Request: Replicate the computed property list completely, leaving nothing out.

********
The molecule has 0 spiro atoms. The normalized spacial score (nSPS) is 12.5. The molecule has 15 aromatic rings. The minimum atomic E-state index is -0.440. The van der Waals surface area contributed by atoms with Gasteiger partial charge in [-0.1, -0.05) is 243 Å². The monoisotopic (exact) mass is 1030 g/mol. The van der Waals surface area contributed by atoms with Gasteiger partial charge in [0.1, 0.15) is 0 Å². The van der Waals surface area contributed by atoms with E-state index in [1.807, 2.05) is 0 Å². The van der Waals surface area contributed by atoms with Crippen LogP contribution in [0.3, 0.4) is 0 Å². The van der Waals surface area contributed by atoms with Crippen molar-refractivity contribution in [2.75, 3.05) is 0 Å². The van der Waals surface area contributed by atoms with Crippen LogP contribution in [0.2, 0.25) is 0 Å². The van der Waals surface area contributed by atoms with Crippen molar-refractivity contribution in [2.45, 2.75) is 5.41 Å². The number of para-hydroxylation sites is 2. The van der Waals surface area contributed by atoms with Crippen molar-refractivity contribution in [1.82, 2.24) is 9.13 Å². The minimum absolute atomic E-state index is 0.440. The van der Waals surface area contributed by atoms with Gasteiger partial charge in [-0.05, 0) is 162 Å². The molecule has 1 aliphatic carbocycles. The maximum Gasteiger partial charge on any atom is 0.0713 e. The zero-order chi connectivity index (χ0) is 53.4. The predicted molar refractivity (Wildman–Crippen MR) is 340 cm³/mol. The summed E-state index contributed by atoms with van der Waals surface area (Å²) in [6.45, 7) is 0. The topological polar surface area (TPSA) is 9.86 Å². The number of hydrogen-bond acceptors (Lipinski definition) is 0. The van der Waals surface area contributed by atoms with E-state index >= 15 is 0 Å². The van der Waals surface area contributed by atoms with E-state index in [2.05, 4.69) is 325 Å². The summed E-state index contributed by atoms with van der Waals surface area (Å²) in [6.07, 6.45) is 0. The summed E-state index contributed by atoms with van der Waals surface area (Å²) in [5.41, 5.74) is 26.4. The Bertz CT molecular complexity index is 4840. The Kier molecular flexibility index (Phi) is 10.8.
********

The molecule has 0 spiro atoms. The normalized spacial score (nSPS) is 12.5. The molecule has 15 aromatic rings. The minimum atomic E-state index is -0.440. The van der Waals surface area contributed by atoms with Gasteiger partial charge in [-0.1, -0.05) is 243 Å². The monoisotopic (exact) mass is 1030 g/mol. The van der Waals surface area contributed by atoms with Gasteiger partial charge in [0.1, 0.15) is 0 Å². The van der Waals surface area contributed by atoms with E-state index in [1.807, 2.05) is 0 Å². The van der Waals surface area contributed by atoms with Crippen LogP contribution in [0.3, 0.4) is 0 Å². The van der Waals surface area contributed by atoms with Crippen molar-refractivity contribution in [2.75, 3.05) is 0 Å². The van der Waals surface area contributed by atoms with Crippen LogP contribution in [0.2, 0.25) is 0 Å². The van der Waals surface area contributed by atoms with Crippen molar-refractivity contribution in [2.45, 2.75) is 5.41 Å². The number of para-hydroxylation sites is 2. The van der Waals surface area contributed by atoms with Crippen molar-refractivity contribution in [1.82, 2.24) is 9.13 Å². The minimum absolute atomic E-state index is 0.440. The van der Waals surface area contributed by atoms with Gasteiger partial charge in [-0.05, 0) is 162 Å². The molecule has 1 aliphatic carbocycles. The maximum Gasteiger partial charge on any atom is 0.0713 e. The zero-order chi connectivity index (χ0) is 53.4. The predicted molar refractivity (Wildman–Crippen MR) is 340 cm³/mol. The summed E-state index contributed by atoms with van der Waals surface area (Å²) in [6.45, 7) is 0. The topological polar surface area (TPSA) is 9.86 Å². The number of hydrogen-bond acceptors (Lipinski definition) is 0. The van der Waals surface area contributed by atoms with E-state index >= 15 is 0 Å². The van der Waals surface area contributed by atoms with E-state index in [2.05, 4.69) is 325 Å². The summed E-state index contributed by atoms with van der Waals surface area (Å²) in [6.07, 6.45) is 0. The summed E-state index contributed by atoms with van der Waals surface area (Å²) in [5.41, 5.74) is 26.4. The Bertz CT molecular complexity index is 4840. The Kier molecular flexibility index (Phi) is 10.8.